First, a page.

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It incorporates the Matrix (5-segments) meter, Center-Weighted Meter with 70/30 balance and Spot Meter that reads approx. 2.5% of the picture areas and can be used with either camera's Program, Aperture-Priority, Shutter-Priority and Manual exposure controls. When used with Nikon Speedlights such as the SB-26, the E2 and E2s offer a broad spectrum of creative flash options from Matrix Balanced Fill-Flash to Rear-Curtain Sync and Wireless Multiple Flash operation.

With their built-in Reduction Optics and Aperture Control, the Nikon E2 and E2s offer a maximum aperture of f/6.7 and a minimum aperture of f/38. Choose from ISO equivalencies of 880 or 1600 and be ready to shoot under the most demanding lighting conditions. * An ISO setting of 1600 at f/6.7 is equivalent to ISO 400 at approx. f/3.3. The camera also incorporates a Command Dial control design - something that the newer Nikon SLRs employed during that time and a larger LCD indicators that locate both at the camera top panel and viewfinder which helps to put you in full control. And if you already own w or use a Nikon 35mm System, you'll be amazed at how many lenses, Speedlights and other key accessories fit your E2/E2s. For wireless light-activated remote control, you can also make use of the Nikon Modulite units. The main selling point though, was it is a damn good supplementary model to assist you while you shoot conventional film format and decide upon whether another "spare" image should be in digital for faster deliveries.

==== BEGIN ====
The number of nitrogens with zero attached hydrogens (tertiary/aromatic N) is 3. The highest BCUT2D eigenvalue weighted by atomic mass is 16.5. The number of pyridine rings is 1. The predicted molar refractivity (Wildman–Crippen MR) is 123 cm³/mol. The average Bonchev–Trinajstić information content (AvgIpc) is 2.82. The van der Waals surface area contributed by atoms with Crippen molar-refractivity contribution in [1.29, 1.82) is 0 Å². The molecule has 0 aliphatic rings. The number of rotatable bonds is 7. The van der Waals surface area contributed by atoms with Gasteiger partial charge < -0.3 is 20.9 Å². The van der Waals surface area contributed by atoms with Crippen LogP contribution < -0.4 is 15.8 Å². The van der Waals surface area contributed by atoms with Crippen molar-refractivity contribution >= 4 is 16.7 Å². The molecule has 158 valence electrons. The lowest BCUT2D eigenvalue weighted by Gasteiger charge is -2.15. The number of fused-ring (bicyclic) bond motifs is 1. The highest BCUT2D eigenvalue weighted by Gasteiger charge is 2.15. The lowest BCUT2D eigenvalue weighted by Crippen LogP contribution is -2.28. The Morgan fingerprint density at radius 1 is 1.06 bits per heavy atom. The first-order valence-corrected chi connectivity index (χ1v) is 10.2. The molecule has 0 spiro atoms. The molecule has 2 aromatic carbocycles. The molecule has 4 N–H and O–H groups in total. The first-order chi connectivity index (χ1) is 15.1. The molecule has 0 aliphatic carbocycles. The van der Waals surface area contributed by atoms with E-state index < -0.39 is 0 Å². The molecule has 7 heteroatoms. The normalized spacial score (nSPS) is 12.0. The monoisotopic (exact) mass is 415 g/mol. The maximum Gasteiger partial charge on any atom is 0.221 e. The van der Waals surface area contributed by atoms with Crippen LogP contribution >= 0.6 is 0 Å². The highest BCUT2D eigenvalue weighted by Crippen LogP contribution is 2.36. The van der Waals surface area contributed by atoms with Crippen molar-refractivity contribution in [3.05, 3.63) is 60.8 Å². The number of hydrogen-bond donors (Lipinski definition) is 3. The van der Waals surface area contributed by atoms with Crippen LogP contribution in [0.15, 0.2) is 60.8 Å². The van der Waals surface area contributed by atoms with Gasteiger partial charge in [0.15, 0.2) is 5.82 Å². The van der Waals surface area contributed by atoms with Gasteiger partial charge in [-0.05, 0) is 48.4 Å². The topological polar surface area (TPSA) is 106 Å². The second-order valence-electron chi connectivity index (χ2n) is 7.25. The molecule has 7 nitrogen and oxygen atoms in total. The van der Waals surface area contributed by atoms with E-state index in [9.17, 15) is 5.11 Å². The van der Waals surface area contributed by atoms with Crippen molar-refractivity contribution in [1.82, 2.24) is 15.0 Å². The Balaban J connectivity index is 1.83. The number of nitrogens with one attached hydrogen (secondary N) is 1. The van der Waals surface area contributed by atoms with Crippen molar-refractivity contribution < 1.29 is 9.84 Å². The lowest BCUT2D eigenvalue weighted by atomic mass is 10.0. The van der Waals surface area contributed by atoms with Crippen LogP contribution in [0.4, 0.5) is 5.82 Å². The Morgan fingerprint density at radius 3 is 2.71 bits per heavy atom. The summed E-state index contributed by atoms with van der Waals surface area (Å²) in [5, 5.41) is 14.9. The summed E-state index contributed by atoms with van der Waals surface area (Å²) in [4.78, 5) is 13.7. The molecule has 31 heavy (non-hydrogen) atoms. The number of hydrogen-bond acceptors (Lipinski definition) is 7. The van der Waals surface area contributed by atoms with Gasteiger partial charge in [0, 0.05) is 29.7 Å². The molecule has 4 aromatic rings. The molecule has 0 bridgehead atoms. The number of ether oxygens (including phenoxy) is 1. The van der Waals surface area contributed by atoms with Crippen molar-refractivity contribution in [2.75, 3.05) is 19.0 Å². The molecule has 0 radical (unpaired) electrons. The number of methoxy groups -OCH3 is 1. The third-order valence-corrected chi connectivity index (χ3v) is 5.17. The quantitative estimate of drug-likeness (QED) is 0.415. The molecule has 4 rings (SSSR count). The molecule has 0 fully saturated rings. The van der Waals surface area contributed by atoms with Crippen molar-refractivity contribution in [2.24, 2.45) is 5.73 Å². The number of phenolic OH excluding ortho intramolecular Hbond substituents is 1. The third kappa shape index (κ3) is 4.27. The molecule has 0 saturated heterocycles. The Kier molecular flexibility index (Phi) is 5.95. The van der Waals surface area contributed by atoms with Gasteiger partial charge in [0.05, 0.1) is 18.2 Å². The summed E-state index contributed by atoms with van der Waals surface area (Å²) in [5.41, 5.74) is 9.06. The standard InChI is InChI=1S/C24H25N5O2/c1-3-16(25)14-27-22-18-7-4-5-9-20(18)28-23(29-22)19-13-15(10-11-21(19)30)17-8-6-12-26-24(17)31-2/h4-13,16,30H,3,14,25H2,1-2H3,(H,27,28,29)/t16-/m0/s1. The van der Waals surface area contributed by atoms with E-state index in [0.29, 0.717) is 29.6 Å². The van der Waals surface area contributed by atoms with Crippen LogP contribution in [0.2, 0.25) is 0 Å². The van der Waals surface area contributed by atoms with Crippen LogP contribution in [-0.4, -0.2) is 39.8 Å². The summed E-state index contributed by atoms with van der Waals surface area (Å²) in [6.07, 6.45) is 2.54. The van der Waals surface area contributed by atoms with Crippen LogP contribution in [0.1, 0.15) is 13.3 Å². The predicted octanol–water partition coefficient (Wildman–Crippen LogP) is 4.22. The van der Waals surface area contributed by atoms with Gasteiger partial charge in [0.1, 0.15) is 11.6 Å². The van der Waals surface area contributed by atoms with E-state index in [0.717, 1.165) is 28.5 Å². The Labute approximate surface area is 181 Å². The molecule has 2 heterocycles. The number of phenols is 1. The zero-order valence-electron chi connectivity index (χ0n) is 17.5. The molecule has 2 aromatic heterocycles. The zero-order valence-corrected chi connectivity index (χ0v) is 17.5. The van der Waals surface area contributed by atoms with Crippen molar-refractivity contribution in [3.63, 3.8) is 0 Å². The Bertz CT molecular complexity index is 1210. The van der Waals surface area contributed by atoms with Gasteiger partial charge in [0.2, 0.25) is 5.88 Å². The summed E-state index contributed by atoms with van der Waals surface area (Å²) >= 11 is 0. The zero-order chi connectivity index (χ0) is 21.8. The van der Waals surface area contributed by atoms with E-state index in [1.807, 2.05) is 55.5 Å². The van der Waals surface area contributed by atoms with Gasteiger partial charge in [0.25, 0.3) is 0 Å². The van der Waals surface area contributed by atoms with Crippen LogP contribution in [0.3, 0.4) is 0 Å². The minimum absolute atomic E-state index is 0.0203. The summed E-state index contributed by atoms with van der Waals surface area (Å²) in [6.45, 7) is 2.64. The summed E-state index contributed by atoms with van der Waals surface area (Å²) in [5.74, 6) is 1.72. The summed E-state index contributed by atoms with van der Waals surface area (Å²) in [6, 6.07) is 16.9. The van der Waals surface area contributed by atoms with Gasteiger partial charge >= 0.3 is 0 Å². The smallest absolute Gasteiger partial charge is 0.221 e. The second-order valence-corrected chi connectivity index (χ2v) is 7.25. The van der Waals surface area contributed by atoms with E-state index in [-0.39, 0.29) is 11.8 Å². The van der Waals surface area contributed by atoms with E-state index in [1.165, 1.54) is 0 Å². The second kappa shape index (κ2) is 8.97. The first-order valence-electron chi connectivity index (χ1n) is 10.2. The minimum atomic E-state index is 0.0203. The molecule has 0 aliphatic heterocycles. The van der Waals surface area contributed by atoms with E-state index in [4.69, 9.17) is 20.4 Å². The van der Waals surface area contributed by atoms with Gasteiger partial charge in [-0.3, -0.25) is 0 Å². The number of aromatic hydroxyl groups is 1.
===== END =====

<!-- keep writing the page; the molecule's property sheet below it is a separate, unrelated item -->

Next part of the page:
High-Capacity PCMCIA Data Storage Cards for convenient, efficient operation The E2/E2s stores each digital image on a standard, reusable PCMCIA ATA Type I/H memory card. Images can be stored in full data format or compressed for efficiency. Just slip the card out of the camera and insert a compatible Nikon Card Reader connected to your personal computer (PC or Macintosh). and you are ready to view and manage your images.

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A wide range of popular optional software programs are available to process your image files. Leave it to the production people, or work the images yourself. It's both challenging and fun at the same time. Although this early model was far from optimum in its image resolution as compared to many today;s Digicam but those days, it was a real treat.